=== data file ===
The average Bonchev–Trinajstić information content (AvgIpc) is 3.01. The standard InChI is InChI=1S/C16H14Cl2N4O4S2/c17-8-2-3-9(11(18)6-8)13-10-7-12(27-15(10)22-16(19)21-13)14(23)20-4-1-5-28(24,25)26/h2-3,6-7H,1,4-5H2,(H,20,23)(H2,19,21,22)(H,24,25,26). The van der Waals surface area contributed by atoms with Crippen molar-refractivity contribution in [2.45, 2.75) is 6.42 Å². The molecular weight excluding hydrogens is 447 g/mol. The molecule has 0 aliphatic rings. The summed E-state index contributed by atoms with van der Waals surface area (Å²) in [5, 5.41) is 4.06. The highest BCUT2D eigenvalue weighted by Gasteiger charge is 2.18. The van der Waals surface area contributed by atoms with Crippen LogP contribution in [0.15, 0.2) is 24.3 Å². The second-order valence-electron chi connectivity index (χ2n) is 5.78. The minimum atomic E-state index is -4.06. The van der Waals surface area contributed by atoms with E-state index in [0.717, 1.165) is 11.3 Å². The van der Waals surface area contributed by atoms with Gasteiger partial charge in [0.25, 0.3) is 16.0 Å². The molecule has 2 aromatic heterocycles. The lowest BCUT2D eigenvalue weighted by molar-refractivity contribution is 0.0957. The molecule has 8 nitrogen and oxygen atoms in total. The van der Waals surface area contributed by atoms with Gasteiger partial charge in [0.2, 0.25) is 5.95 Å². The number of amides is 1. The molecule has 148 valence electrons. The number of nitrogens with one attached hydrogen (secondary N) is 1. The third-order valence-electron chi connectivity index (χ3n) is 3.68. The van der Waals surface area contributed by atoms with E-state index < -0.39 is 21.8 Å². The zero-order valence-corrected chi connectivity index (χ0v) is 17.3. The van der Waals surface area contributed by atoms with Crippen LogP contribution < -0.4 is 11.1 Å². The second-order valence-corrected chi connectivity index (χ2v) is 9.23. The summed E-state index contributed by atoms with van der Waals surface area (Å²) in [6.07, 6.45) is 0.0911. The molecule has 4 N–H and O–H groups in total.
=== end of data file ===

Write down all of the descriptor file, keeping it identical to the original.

The average Bonchev–Trinajstić information content (AvgIpc) is 3.01. The standard InChI is InChI=1S/C16H14Cl2N4O4S2/c17-8-2-3-9(11(18)6-8)13-10-7-12(27-15(10)22-16(19)21-13)14(23)20-4-1-5-28(24,25)26/h2-3,6-7H,1,4-5H2,(H,20,23)(H2,19,21,22)(H,24,25,26). The van der Waals surface area contributed by atoms with Crippen molar-refractivity contribution in [2.45, 2.75) is 6.42 Å². The molecular weight excluding hydrogens is 447 g/mol. The molecule has 0 aliphatic rings. The summed E-state index contributed by atoms with van der Waals surface area (Å²) in [5, 5.41) is 4.06. The highest BCUT2D eigenvalue weighted by Gasteiger charge is 2.18. The van der Waals surface area contributed by atoms with Crippen LogP contribution in [0.15, 0.2) is 24.3 Å². The second-order valence-electron chi connectivity index (χ2n) is 5.78. The minimum atomic E-state index is -4.06. The van der Waals surface area contributed by atoms with E-state index in [0.717, 1.165) is 11.3 Å². The van der Waals surface area contributed by atoms with Gasteiger partial charge in [0.25, 0.3) is 16.0 Å². The molecule has 2 aromatic heterocycles. The lowest BCUT2D eigenvalue weighted by molar-refractivity contribution is 0.0957. The molecule has 8 nitrogen and oxygen atoms in total. The van der Waals surface area contributed by atoms with Gasteiger partial charge in [0.2, 0.25) is 5.95 Å². The number of amides is 1. The molecule has 148 valence electrons. The number of nitrogens with one attached hydrogen (secondary N) is 1. The third-order valence-electron chi connectivity index (χ3n) is 3.68. The van der Waals surface area contributed by atoms with E-state index < -0.39 is 21.8 Å². The zero-order valence-corrected chi connectivity index (χ0v) is 17.3. The van der Waals surface area contributed by atoms with Crippen LogP contribution < -0.4 is 11.1 Å². The second-order valence-corrected chi connectivity index (χ2v) is 9.23. The summed E-state index contributed by atoms with van der Waals surface area (Å²) in [6.07, 6.45) is 0.0911. The molecule has 4 N–H and O–H groups in total.